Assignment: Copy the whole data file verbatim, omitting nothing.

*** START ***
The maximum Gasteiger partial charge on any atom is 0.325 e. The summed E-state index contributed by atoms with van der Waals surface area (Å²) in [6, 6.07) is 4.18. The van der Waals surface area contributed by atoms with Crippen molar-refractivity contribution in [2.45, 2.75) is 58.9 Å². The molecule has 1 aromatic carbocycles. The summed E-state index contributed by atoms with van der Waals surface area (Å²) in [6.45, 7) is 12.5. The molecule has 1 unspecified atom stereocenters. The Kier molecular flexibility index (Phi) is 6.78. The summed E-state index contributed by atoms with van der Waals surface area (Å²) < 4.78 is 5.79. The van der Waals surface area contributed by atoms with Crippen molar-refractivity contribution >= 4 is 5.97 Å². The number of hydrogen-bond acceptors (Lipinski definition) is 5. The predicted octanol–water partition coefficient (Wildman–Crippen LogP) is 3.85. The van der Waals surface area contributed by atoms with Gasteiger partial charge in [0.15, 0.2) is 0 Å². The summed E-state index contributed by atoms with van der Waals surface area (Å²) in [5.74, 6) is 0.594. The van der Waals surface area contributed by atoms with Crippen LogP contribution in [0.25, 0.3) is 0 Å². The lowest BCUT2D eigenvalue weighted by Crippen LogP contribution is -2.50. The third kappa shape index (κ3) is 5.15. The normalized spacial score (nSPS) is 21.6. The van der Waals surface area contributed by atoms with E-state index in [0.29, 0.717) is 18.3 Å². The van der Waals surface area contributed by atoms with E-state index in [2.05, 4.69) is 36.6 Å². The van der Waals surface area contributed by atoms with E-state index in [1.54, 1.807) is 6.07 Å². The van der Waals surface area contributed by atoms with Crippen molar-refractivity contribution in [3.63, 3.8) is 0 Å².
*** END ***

The maximum Gasteiger partial charge on any atom is 0.325 e. The summed E-state index contributed by atoms with van der Waals surface area (Å²) in [6, 6.07) is 4.18. The van der Waals surface area contributed by atoms with Crippen molar-refractivity contribution in [2.45, 2.75) is 58.9 Å². The molecule has 1 aromatic carbocycles. The summed E-state index contributed by atoms with van der Waals surface area (Å²) in [6.45, 7) is 12.5. The molecule has 1 unspecified atom stereocenters. The Kier molecular flexibility index (Phi) is 6.78. The summed E-state index contributed by atoms with van der Waals surface area (Å²) < 4.78 is 5.79. The van der Waals surface area contributed by atoms with Crippen molar-refractivity contribution >= 4 is 5.97 Å². The number of hydrogen-bond acceptors (Lipinski definition) is 5. The predicted octanol–water partition coefficient (Wildman–Crippen LogP) is 3.85. The van der Waals surface area contributed by atoms with Gasteiger partial charge in [0.15, 0.2) is 0 Å². The summed E-state index contributed by atoms with van der Waals surface area (Å²) in [5.74, 6) is 0.594. The van der Waals surface area contributed by atoms with Crippen LogP contribution in [0.25, 0.3) is 0 Å². The lowest BCUT2D eigenvalue weighted by Crippen LogP contribution is -2.50. The third kappa shape index (κ3) is 5.15. The normalized spacial score (nSPS) is 21.6. The van der Waals surface area contributed by atoms with E-state index in [0.29, 0.717) is 18.3 Å². The van der Waals surface area contributed by atoms with E-state index in [2.05, 4.69) is 36.6 Å². The van der Waals surface area contributed by atoms with E-state index in [1.54, 1.807) is 6.07 Å². The van der Waals surface area contributed by atoms with Crippen molar-refractivity contribution in [3.63, 3.8) is 0 Å².